I learned frugality from our parents. World War II as imputes: frugality in all things, even gardening.
My father collected seeds. He showed us how. Father also wintered geraniums and other plants. One of his prize geraniums, of Hungarian origin, was almost three feet tall. We referred to it as the “geranium tree:” deep red, a prolific bloomer even in winter.
A few years ago, seeing that my sister was doing what our father had done, I too started wintering geraniums. This year, some bright pinks will be added to the salmon and magentas. One day, maybe, just maybe, one or both of us will have a “geranium tree” to rival that of our father.
Or, perhaps it is habit. Tradition. An unwavering rite of summer's passage. Perhaps it is simply a pleasing thing to do this wintering and ‘bringing in the seed.’
Or maybe, it is an act of preserving something more: not just seeds or a favorite flower, but of preserving that invisible connection to our father, from whom we gleaned the knowledge and joy of gardening.
I heard from several gardeners in Ohio and Pennsylvania that it was a challenging year. So, when I hear some people didn't even get one ear of corn or someone else says their tomatoes rotted, I remind myself not to be a perfectionist. My garden was good. I was hoping for "over abundance," but "good" is good ;)
Cabbage, peppers, eggplant, beans are still producing. A few tomato plants by the patio deck are rippening. I started four tomato plants for indoors for the winter. One already has blossoms.
The apple tree took a holiday this year and didn't produce much fruit. The two pear trees, on the other hand, took up the slack. Mom & I have been peeling, coring and freezing pint after pint of pears to use in making pear butter and bread over the winter.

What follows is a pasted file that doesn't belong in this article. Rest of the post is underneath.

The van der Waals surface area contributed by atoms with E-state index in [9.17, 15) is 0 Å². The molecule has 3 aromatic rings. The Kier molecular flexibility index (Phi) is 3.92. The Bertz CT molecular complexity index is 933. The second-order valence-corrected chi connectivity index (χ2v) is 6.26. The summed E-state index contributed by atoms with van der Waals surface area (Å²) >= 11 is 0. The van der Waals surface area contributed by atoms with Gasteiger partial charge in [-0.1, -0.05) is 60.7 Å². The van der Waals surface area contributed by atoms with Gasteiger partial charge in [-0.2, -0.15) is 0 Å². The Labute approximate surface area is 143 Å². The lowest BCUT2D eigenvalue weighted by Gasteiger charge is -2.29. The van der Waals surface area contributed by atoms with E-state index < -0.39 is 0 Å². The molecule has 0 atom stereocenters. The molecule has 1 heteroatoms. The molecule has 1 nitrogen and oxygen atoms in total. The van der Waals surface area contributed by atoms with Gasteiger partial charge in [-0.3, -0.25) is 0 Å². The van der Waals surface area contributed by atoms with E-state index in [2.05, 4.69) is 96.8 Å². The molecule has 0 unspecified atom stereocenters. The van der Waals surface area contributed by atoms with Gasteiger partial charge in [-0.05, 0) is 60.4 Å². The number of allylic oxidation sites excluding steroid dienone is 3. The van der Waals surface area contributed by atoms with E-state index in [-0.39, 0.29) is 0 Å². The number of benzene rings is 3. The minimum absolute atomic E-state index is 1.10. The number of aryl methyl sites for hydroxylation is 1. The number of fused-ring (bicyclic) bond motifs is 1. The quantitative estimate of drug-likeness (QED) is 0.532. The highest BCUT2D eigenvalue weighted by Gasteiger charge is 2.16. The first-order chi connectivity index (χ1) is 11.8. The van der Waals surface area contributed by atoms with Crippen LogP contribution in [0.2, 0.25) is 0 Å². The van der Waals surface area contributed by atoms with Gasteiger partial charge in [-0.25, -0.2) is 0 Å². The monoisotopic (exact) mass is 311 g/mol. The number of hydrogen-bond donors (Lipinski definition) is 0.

I cleaned up the potting shed garden and hauled the corn stalks to the back compost pile. There were 14 pie pumpkins in this garden. In the next few days, they will be cooked down and made into pumpkin pie filling.
Lots to do as gardening in Zone 5 wraps up.
Today, all three vegetables thrive in Zone 5; although they are most often planted separately.
2 cups sugar
1 tsp salt
3 cups flour
1 tsp baking powder
¼ tsp baking soda
½ cup chopped walnuts
½ cup raisins
1 tablespoon cinnamon
1 tablespoon vanilla
1 cup vegetable oil
2 cups grated zucchini with skin (if using large zucchini, cut in half and scoop out the seeds before grating).
In large bowl, beat eggs well. Blend in sugar. Mix together baking soda, powder, salt cinnamon and flour. Add oil and mixed dry ingredients into egg/sugar mixture. Blend well but do not over beat. Add zucchini, nuts, raisins. Divide mixture into 2 greased and floured loaf pans. Bake 1 hour at 350. Let cool 10 minutes on rack before removing bread from pan.